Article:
Ex-Egyptian interior minister could face death penalty

Habib El-Adly, senior security officials referred by Egypt's state prosecution to criminal courts for alleged intentional killings of protesters.

March 24, 2011 14:52
1 minute read.
Protests in Cairo's Tahrir Square

egypt riots FOR GALLERY Mel 4. (photo credit: MELANIE LIDMAN)


Dear Reader,
As you can imagine, more people are reading The Jerusalem Post than ever before. Nevertheless, traditional business models are no longer sustainable and high-quality publications, like ours, are being forced to look for new ways to keep going. Unlike many other news organizations, we have not put up a paywall. We want to keep our journalism open and accessible and be able to keep providing you with news and analyses from the frontlines of Israel, the Middle East and the Jewish World.

As one of our loyal readers, we ask you to be our partner.

For $5 a month you will receive access to the following:

  • A user uxperience almost completely free of ads
  • Access to our Premium Section and our monthly magazine to learn Hebrew, Ivrit
  • Content from the award-winning Jerusalem Repor
  • A brand new ePaper featuring the daily newspaper as it appears in print in Israel

Help us grow and continue telling Israel’s story to the world.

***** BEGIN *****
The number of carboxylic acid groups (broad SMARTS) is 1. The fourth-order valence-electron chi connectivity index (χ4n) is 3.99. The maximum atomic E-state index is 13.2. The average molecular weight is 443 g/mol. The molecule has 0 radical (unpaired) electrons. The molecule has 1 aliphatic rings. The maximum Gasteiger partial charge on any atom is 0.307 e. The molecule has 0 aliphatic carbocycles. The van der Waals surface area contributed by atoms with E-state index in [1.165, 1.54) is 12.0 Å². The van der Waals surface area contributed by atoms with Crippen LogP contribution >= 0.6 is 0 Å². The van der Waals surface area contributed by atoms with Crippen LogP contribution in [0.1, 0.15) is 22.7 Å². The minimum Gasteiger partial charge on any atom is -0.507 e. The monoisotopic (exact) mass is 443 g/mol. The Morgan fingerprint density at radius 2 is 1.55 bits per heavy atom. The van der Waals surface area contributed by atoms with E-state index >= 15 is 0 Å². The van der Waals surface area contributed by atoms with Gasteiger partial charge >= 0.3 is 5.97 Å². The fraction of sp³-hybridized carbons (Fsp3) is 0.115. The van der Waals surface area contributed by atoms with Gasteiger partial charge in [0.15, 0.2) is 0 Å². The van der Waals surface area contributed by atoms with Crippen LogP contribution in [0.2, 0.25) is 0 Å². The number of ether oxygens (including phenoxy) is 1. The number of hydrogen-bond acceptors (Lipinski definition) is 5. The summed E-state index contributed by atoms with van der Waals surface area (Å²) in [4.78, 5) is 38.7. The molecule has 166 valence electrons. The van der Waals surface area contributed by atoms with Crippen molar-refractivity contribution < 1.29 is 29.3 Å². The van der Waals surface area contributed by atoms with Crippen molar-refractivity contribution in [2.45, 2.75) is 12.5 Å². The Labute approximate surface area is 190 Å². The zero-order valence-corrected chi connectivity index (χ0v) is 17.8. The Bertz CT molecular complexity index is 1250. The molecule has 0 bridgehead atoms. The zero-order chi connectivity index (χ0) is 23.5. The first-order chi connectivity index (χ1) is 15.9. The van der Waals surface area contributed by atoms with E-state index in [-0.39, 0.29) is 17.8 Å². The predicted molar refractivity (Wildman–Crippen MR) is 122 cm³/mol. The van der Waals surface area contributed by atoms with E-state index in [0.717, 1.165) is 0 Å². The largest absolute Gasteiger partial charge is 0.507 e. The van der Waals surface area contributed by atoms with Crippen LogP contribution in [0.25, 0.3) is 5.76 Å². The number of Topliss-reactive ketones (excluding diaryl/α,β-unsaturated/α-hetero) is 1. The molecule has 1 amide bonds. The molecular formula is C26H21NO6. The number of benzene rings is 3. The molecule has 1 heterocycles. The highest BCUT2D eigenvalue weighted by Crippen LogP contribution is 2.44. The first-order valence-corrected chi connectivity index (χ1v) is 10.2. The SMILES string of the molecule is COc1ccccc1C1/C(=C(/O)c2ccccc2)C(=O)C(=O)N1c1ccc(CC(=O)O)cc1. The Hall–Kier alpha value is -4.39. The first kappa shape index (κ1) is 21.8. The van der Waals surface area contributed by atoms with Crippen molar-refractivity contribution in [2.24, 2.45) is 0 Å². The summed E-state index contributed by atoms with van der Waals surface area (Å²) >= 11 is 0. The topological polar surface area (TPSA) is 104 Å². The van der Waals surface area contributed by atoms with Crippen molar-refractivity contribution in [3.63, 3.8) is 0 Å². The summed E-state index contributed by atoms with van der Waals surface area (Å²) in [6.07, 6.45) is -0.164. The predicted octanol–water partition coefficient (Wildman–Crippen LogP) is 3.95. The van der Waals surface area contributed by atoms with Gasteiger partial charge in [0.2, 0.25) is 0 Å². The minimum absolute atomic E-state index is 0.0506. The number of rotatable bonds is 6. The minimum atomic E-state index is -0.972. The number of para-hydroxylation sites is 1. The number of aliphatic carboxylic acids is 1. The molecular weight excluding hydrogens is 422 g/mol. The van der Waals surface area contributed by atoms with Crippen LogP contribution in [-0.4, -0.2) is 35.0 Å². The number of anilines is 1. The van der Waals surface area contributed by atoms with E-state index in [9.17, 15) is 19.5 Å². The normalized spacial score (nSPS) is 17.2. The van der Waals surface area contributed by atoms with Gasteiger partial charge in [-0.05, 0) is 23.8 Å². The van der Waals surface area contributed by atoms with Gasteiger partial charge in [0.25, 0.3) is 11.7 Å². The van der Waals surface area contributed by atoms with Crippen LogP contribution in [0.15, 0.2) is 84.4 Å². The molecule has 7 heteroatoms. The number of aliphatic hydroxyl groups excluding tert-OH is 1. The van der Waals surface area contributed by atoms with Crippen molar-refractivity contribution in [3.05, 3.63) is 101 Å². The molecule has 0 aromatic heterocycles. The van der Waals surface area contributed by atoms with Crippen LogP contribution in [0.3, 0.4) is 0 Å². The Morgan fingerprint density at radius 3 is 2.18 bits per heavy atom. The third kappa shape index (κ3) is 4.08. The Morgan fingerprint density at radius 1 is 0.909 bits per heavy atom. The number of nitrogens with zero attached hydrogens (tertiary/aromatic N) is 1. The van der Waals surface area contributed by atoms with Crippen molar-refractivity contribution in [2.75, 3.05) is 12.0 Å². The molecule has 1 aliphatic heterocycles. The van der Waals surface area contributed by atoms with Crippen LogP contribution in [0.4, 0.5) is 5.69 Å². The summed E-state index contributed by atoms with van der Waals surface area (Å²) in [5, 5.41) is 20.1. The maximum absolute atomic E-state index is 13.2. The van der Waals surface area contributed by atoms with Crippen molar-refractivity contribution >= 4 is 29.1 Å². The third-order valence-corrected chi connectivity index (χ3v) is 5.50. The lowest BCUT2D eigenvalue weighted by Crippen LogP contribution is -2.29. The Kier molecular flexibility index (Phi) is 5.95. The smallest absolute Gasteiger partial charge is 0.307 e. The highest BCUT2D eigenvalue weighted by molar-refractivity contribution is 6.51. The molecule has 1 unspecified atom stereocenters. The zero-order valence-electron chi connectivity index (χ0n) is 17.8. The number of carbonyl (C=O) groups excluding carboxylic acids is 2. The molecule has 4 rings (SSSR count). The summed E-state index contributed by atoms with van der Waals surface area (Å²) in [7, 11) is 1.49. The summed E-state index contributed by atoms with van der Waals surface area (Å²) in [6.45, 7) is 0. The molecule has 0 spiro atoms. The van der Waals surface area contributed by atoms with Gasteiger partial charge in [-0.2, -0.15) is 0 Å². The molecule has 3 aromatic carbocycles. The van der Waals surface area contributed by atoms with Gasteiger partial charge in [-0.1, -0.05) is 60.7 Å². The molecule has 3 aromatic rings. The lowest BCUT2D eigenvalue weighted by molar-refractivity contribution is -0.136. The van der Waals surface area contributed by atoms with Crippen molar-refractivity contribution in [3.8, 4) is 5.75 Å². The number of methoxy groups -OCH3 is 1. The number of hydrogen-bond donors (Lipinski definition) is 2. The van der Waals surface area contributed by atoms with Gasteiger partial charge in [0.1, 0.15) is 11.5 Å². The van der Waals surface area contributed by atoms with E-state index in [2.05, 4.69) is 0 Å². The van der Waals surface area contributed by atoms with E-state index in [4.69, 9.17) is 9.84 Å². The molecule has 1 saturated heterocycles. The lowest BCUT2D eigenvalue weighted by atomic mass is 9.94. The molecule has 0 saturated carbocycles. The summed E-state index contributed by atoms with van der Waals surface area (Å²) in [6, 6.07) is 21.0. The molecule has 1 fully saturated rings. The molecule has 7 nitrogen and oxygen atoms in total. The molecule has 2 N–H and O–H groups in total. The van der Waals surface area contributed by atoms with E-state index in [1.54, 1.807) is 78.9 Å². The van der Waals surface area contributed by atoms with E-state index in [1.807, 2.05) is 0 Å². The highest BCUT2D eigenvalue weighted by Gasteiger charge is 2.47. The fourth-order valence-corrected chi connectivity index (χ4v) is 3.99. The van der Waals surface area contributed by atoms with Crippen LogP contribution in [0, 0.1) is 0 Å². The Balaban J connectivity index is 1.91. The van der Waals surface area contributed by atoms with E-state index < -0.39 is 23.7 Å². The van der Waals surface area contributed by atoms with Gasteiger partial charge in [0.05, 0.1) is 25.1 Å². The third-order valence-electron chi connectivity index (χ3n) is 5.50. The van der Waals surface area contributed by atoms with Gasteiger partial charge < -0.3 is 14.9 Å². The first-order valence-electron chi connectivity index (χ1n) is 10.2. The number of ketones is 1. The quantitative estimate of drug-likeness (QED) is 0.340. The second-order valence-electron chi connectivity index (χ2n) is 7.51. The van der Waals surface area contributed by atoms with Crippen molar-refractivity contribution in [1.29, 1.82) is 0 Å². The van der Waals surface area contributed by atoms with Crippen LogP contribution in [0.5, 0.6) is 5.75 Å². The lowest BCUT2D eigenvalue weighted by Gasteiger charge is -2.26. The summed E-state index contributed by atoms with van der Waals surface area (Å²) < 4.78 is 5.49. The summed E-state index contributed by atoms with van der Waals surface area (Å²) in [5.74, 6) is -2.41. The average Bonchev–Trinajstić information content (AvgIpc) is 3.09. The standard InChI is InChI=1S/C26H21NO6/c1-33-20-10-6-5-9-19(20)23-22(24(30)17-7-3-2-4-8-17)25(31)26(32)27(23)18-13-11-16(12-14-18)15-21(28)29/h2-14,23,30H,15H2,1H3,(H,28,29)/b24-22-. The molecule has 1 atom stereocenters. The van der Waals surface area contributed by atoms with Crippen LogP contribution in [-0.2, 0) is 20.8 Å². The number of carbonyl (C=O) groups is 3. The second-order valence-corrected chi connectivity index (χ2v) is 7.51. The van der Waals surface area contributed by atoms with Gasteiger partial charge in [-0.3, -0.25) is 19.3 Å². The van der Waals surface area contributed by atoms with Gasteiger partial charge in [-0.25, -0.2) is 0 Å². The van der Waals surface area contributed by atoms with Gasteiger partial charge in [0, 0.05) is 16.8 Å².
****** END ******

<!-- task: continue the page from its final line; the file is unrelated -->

Thank you,

Ronit Hasin-Hochman, CEO, Jerusalem Post Group
Yaakov Katz, Editor-in-Chief

UPGRADE YOUR JPOST EXPERIENCE FOR 5$ PER MONTH Show me later Don't show it again

If former Egyptian interior minister Habib El-Hadly will be found guilty of intentional killings during January's anti-government protests, he could face a minimum of 15 years imprisonment, or the maximum penalty of capital punishment, Egypt's English news daily Ahram Online reported Thursday.

Egypt's General Prosecution has referred Adly and other senior security officials to the criminal court for trial. 

Be the first to know - Join our Facebook page.

Egypt committee charges Mubarak of killing protesters
Vote shows Egyptians approve constitutional change

The group is accused not only of intentially killing protesters, but also damaging public and private property which may have harmed the Egyptian national economy, creating a security vacuum, and terrorizing Egyptian citizens.

The state prosecutor's referrals come amid a wave of indictments for security officials across Egypt, including in Alexandria and Giza, for disrupting general security and for spreading chaos during the protests that eventually ousted former president Hosni Mubarak.

Egyptian state prosecutors have interviewed hundreds of eyewitnesses, injured protesters, and families of those killed in the rallies in order to comprehensively compile a description of events that played out during the weeks-long demonstrations. In so doing, the prosecution has also added several police officers to the list who have been accused of killing or injuring protesters.

Related Content

Naftali Bennett
July 23, 2018
Bennett after U.N. meeting: Israel must avoid Iran driven two-front war